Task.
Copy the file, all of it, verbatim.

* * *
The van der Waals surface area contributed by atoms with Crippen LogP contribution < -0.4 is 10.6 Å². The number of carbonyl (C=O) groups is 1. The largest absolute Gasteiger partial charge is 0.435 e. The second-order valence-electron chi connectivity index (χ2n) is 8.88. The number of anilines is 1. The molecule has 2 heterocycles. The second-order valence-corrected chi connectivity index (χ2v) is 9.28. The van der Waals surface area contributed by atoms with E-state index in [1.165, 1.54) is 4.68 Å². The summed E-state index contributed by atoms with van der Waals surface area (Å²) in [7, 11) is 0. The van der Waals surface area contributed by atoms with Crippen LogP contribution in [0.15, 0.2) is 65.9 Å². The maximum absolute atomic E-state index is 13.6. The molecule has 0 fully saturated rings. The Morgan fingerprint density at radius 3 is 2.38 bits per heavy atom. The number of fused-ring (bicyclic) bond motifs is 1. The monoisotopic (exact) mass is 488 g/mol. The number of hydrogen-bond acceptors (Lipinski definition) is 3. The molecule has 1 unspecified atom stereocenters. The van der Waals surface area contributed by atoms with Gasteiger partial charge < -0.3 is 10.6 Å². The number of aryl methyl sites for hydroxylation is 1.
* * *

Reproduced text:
The van der Waals surface area contributed by atoms with Crippen LogP contribution < -0.4 is 10.6 Å². The number of carbonyl (C=O) groups is 1. The largest absolute Gasteiger partial charge is 0.435 e. The second-order valence-electron chi connectivity index (χ2n) is 8.88. The number of anilines is 1. The molecule has 2 heterocycles. The second-order valence-corrected chi connectivity index (χ2v) is 9.28. The van der Waals surface area contributed by atoms with E-state index in [1.165, 1.54) is 4.68 Å². The summed E-state index contributed by atoms with van der Waals surface area (Å²) in [7, 11) is 0. The van der Waals surface area contributed by atoms with Crippen LogP contribution in [0.15, 0.2) is 65.9 Å². The maximum absolute atomic E-state index is 13.6. The molecule has 0 fully saturated rings. The Morgan fingerprint density at radius 3 is 2.38 bits per heavy atom. The number of fused-ring (bicyclic) bond motifs is 1. The monoisotopic (exact) mass is 488 g/mol. The number of hydrogen-bond acceptors (Lipinski definition) is 3. The molecule has 1 unspecified atom stereocenters. The van der Waals surface area contributed by atoms with Gasteiger partial charge < -0.3 is 10.6 Å². The number of aryl methyl sites for hydroxylation is 1.